Formula 1

The four forgotten F1 tracks that could be used in 2021 including snake-infested Korea circuit after Australian GP moved

FORMULA ONE’s 2021 calendar has already been tweaked with the Australian GP dropping back until later in the year.

The Chinese GP has also been pulled from its original slot and there are already rumours of two races in Bahrain to kick off the season.

The F1 track in Hanoi, Vietnam never hosted a single race after Covid saw its debut axed

In 2020, we saw the return of tracks in Turkey, San Marino and Portugal, plus a new second track layout in Bahrain.

So where else could F1 look to if they need to plug some gaps in the calendar caused by the ever-changing situation with the pandemic?

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Drivers loved the Buddh International Circuit but tax problems saw it axed from the calendar

Buddh International Circuit

Another sad story of a decent track being caught up in red tape –  this time over a tax dispute.

The circuit was opened in October 2011 and while it was only partially finished, it earned rave reviews from the drivers.

There was a challenging sequence of corners that ran through turns ten, 11 and 12, plus elevation changes.

Likened to a rollercoaster, it has a long straight for overtaking and gigantic pitlane.

However, the race was cancelled in 2014 over a tax row with the government, who argued that F1 was not a sport and was instead entertainment and subjected to different tax rates.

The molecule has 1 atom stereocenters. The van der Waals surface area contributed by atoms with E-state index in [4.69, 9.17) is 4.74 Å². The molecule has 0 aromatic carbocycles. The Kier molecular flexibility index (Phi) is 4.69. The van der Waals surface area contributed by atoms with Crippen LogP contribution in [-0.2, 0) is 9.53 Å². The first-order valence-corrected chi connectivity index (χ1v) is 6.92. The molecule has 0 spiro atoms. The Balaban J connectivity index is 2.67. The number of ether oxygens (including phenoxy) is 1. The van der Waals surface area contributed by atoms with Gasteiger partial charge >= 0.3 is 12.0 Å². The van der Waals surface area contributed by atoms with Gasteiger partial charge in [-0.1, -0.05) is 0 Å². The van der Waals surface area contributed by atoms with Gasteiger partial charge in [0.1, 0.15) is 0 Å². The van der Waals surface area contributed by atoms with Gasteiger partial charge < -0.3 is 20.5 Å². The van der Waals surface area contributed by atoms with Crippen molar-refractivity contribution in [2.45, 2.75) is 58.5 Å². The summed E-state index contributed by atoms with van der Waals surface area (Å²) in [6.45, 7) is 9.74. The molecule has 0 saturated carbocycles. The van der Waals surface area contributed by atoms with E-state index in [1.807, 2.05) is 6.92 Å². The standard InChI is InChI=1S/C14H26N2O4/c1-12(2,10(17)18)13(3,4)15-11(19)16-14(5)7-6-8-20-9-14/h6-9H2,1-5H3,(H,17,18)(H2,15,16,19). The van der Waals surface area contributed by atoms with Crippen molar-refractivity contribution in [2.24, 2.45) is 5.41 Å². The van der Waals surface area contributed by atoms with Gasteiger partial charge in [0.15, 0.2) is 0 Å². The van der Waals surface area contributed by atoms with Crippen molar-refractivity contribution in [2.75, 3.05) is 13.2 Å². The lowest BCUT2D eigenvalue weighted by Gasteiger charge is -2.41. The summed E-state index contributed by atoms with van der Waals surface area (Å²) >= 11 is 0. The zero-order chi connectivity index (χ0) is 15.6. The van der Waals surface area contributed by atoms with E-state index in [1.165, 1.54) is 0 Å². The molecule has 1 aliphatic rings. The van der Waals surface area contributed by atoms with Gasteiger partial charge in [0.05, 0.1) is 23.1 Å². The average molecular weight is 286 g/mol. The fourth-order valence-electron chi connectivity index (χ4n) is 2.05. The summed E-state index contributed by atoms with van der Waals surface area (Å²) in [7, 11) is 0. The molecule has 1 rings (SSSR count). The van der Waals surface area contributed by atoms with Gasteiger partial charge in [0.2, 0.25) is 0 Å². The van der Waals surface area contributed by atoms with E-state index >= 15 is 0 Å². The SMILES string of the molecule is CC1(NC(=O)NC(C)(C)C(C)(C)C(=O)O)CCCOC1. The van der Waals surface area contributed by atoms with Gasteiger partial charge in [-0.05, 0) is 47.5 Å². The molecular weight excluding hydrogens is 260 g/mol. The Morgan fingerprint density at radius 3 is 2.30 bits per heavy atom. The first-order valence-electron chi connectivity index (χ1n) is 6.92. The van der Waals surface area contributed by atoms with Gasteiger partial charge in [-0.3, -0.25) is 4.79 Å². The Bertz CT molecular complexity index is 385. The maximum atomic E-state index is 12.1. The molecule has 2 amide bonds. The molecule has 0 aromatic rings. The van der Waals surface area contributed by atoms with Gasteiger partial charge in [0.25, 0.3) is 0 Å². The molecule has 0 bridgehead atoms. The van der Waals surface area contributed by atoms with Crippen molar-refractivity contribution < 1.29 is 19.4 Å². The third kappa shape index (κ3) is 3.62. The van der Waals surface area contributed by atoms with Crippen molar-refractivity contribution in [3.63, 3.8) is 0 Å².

As a result, F1 pulled the plug after three Indian GPs – all won by Sebastian Vettel at Red Bull – and never went back.


Sepang was a staple on the calendar for nearly 20 years but was pulled due to the rising cost of hosting F1 races

Sepang International Circuit

Another cracking circuit that hosted F1 from 1999 to 2017.

The layout was beautiful and the track flowed from corner to corner.

Plus, like in India, there were plenty of places to overtake.

Being situated in the middle of a forest and close to Kuala Lumpur it was a favourite for F1 personnel.

However, it was also too expensive for the locals, as the circuit battled against increasing hosting fees.

Their contract ended in 2018 and so far a new deal has not been discussed with Liberty Media.


The Korea International Circuit was one of the most bizarre, located in the southernmost tip of South Korea in Mokpo

Korea International Circuit

Possibly one of the most surreal races ever to be on an F1 calendar, the bizarre race remains a keen talking point.

If you were there for the races between 2010 and 2013, you’d know what I mean.

Located in the southernmost tip of South Korea in Mokpo, it was a four-hour train ride from the international airport.

Hotels were in short supply in what was otherwise a ship-building town, so team’s were forced to stay in love motels – the kind of places rented by the hour.

Sadly, the track was fairly unspectacular but snakes were common.

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